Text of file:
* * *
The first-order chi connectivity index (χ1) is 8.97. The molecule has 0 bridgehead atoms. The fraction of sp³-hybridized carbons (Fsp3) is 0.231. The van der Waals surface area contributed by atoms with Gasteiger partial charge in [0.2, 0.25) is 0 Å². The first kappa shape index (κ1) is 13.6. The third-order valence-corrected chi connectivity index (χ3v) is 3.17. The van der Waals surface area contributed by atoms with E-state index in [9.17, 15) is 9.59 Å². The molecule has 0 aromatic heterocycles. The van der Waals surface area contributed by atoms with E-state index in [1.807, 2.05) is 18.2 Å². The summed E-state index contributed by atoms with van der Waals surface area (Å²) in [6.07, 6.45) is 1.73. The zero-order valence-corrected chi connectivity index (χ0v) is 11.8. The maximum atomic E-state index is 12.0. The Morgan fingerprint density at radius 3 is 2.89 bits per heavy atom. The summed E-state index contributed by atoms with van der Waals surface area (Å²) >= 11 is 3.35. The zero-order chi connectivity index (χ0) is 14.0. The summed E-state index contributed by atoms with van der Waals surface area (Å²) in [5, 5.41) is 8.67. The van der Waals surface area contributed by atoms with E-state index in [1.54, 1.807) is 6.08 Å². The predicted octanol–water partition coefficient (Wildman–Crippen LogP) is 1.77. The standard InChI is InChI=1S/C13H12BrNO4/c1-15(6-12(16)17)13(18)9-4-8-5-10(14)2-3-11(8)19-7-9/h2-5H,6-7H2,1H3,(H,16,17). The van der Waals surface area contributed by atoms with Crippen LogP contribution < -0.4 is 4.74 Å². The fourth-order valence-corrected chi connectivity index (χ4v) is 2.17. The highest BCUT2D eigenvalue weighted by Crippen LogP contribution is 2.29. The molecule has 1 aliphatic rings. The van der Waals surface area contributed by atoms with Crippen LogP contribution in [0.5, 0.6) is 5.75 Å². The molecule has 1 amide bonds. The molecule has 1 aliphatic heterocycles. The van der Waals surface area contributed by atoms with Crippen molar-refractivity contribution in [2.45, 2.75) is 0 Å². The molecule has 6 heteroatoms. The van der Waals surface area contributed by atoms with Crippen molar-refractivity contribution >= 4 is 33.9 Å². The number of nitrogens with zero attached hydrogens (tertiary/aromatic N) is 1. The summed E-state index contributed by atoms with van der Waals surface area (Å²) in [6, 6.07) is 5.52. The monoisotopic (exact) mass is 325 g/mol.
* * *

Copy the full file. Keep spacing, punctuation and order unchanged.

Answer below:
The first-order chi connectivity index (χ1) is 8.97. The molecule has 0 bridgehead atoms. The fraction of sp³-hybridized carbons (Fsp3) is 0.231. The van der Waals surface area contributed by atoms with Gasteiger partial charge in [0.2, 0.25) is 0 Å². The first kappa shape index (κ1) is 13.6. The third-order valence-corrected chi connectivity index (χ3v) is 3.17. The van der Waals surface area contributed by atoms with E-state index in [9.17, 15) is 9.59 Å². The molecule has 0 aromatic heterocycles. The van der Waals surface area contributed by atoms with E-state index in [1.807, 2.05) is 18.2 Å². The summed E-state index contributed by atoms with van der Waals surface area (Å²) in [6.07, 6.45) is 1.73. The zero-order valence-corrected chi connectivity index (χ0v) is 11.8. The maximum atomic E-state index is 12.0. The Morgan fingerprint density at radius 3 is 2.89 bits per heavy atom. The summed E-state index contributed by atoms with van der Waals surface area (Å²) >= 11 is 3.35. The zero-order chi connectivity index (χ0) is 14.0. The summed E-state index contributed by atoms with van der Waals surface area (Å²) in [5, 5.41) is 8.67. The van der Waals surface area contributed by atoms with E-state index in [1.54, 1.807) is 6.08 Å². The predicted octanol–water partition coefficient (Wildman–Crippen LogP) is 1.77. The standard InChI is InChI=1S/C13H12BrNO4/c1-15(6-12(16)17)13(18)9-4-8-5-10(14)2-3-11(8)19-7-9/h2-5H,6-7H2,1H3,(H,16,17). The van der Waals surface area contributed by atoms with Crippen LogP contribution < -0.4 is 4.74 Å². The fourth-order valence-corrected chi connectivity index (χ4v) is 2.17. The highest BCUT2D eigenvalue weighted by Crippen LogP contribution is 2.29. The molecule has 1 aliphatic rings. The van der Waals surface area contributed by atoms with Crippen LogP contribution in [0.5, 0.6) is 5.75 Å². The molecule has 1 amide bonds. The molecule has 1 aliphatic heterocycles. The van der Waals surface area contributed by atoms with Crippen molar-refractivity contribution in [2.45, 2.75) is 0 Å². The molecule has 6 heteroatoms. The van der Waals surface area contributed by atoms with Crippen molar-refractivity contribution >= 4 is 33.9 Å². The number of nitrogens with zero attached hydrogens (tertiary/aromatic N) is 1. The summed E-state index contributed by atoms with van der Waals surface area (Å²) in [6, 6.07) is 5.52. The monoisotopic (exact) mass is 325 g/mol.